Careful Words: Do Differing Levels of Cultural Sensitivity/political Correctness in Language Influence Attitudes toward Outgroups, Minorities, and the Stigmatized?

Open Access
Author:
Kerns, Kristin Marie
Area of Honors:
Sociology
Degree:
Bachelor of Arts
Document Type:
Thesis
Thesis Supervisors:
  • Eric Silver, Thesis Supervisor
  • Jeffery Todd Ulmer, Honors Advisor
Keywords:
  • cultural sensitivity
  • political correctness
  • language
  • words
  • attitudes
  • tolerance
  • outgroups
  • minorities
  • stigmatized
Abstract:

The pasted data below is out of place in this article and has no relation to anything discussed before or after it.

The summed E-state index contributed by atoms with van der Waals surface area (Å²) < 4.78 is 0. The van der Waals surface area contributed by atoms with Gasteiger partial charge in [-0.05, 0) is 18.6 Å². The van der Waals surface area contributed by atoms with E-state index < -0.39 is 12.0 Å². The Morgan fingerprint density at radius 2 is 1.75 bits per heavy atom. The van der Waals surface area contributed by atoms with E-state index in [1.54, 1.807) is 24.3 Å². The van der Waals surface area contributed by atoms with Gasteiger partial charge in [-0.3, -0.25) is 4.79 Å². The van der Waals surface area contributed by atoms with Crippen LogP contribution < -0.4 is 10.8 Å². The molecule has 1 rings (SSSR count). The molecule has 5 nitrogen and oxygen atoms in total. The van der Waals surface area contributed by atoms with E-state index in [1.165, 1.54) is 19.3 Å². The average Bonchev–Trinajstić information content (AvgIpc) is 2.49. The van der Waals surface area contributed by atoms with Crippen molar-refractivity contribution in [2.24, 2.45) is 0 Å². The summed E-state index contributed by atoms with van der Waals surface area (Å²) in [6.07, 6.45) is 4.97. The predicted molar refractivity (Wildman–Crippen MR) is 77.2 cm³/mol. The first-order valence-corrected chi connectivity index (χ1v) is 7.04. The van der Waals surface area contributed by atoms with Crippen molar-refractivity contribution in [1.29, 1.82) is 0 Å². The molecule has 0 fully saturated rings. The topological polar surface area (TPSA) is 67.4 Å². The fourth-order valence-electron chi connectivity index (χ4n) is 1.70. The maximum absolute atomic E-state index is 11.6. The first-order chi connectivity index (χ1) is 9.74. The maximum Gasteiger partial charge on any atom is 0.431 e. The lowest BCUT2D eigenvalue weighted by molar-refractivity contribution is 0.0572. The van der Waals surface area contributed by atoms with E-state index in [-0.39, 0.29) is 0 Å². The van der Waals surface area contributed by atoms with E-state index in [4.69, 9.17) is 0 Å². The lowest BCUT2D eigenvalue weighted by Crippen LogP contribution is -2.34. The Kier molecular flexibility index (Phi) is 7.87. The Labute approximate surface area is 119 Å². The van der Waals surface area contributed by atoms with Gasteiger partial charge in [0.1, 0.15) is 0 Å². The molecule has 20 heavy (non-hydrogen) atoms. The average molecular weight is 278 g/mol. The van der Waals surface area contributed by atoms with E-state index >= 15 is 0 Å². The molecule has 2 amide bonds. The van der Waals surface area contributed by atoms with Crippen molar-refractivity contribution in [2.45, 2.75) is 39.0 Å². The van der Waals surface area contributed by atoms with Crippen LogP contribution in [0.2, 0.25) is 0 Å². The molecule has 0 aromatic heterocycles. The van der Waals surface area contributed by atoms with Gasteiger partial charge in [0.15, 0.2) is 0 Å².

Social norms and consequences for using (or failing to use) culturally sensitive or politically correct language are ambiguous. Thus, we know little about whether the language used to refer to outgroups, minorities, and the stigmatized influences peoples’ attitudes toward members of these groups. To address this question, this study examines short-term exposure to three levels of cultural sensitivity or political correctness (CS/PC) in written language, and also examines longer-term effects. Participants were randomly assigned to read a written narrative using different terminology (insensitive/incorrect, neutral/correct, or ultra-sensitive/ultra-correct) to refer to five different outgroups (Blacks/African Americans, the physically disabled, the mentally/intellectually disabled, the obese, and homosexuals). A control condition also was included in which no references to outgroups were made. Participants were also asked about their longer-term exposure to CS/PC in language. Immediately after reading the narrative, participants completed a range of survey items. Results indicate that longer-term exposure to CS/PC in language is associated with more tolerance toward outgroups, while short-term exposure has little to no effect. Theoretical background and discussion highlights issues of impression management, symbolic interactionism, psychological reactance, and psychological priming. Implications for understanding short-term versus long-term effects of exposure to CS/PC in language on attitudes toward outgroups, minorities, and the stigmatized are discussed, along with implications for future research.